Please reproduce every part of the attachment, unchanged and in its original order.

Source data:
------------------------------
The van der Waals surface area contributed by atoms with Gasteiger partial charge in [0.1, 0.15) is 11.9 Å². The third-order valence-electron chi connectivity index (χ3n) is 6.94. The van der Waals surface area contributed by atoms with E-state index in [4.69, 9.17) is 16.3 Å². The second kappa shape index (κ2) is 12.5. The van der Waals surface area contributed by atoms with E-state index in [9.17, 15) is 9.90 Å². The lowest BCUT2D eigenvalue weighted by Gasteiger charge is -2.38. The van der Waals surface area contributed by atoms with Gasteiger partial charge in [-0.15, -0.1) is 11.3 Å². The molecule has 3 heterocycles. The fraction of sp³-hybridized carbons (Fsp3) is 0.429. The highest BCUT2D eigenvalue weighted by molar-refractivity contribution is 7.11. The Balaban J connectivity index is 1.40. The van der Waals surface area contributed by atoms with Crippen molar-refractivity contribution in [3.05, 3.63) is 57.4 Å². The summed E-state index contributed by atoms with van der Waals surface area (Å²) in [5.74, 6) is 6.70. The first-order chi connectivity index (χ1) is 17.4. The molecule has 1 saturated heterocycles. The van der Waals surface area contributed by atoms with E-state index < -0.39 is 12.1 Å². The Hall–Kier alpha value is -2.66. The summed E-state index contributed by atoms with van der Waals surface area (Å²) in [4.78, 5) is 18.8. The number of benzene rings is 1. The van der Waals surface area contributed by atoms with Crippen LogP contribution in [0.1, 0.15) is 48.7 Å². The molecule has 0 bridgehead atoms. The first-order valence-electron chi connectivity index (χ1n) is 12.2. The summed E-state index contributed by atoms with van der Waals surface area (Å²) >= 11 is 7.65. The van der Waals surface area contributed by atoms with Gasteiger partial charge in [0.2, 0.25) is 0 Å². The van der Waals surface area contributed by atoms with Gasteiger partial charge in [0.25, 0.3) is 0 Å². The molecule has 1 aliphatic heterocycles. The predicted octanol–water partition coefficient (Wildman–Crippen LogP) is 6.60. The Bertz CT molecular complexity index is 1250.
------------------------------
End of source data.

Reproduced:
The van der Waals surface area contributed by atoms with Gasteiger partial charge in [0.1, 0.15) is 11.9 Å². The third-order valence-electron chi connectivity index (χ3n) is 6.94. The van der Waals surface area contributed by atoms with E-state index in [4.69, 9.17) is 16.3 Å². The second kappa shape index (κ2) is 12.5. The van der Waals surface area contributed by atoms with E-state index in [9.17, 15) is 9.90 Å². The lowest BCUT2D eigenvalue weighted by Gasteiger charge is -2.38. The van der Waals surface area contributed by atoms with Gasteiger partial charge in [-0.15, -0.1) is 11.3 Å². The molecule has 3 heterocycles. The fraction of sp³-hybridized carbons (Fsp3) is 0.429. The highest BCUT2D eigenvalue weighted by molar-refractivity contribution is 7.11. The Balaban J connectivity index is 1.40. The van der Waals surface area contributed by atoms with Crippen molar-refractivity contribution in [3.05, 3.63) is 57.4 Å². The summed E-state index contributed by atoms with van der Waals surface area (Å²) in [5.74, 6) is 6.70. The first-order chi connectivity index (χ1) is 17.4. The molecule has 1 saturated heterocycles. The van der Waals surface area contributed by atoms with E-state index < -0.39 is 12.1 Å². The Hall–Kier alpha value is -2.66. The summed E-state index contributed by atoms with van der Waals surface area (Å²) in [4.78, 5) is 18.8. The number of benzene rings is 1. The van der Waals surface area contributed by atoms with Crippen LogP contribution in [0.1, 0.15) is 48.7 Å². The molecule has 0 bridgehead atoms. The first-order valence-electron chi connectivity index (χ1n) is 12.2. The summed E-state index contributed by atoms with van der Waals surface area (Å²) >= 11 is 7.65. The van der Waals surface area contributed by atoms with Gasteiger partial charge in [0.2, 0.25) is 0 Å². The van der Waals surface area contributed by atoms with Gasteiger partial charge in [0.25, 0.3) is 0 Å². The molecule has 1 aliphatic heterocycles. The predicted octanol–water partition coefficient (Wildman–Crippen LogP) is 6.60. The Bertz CT molecular complexity index is 1250.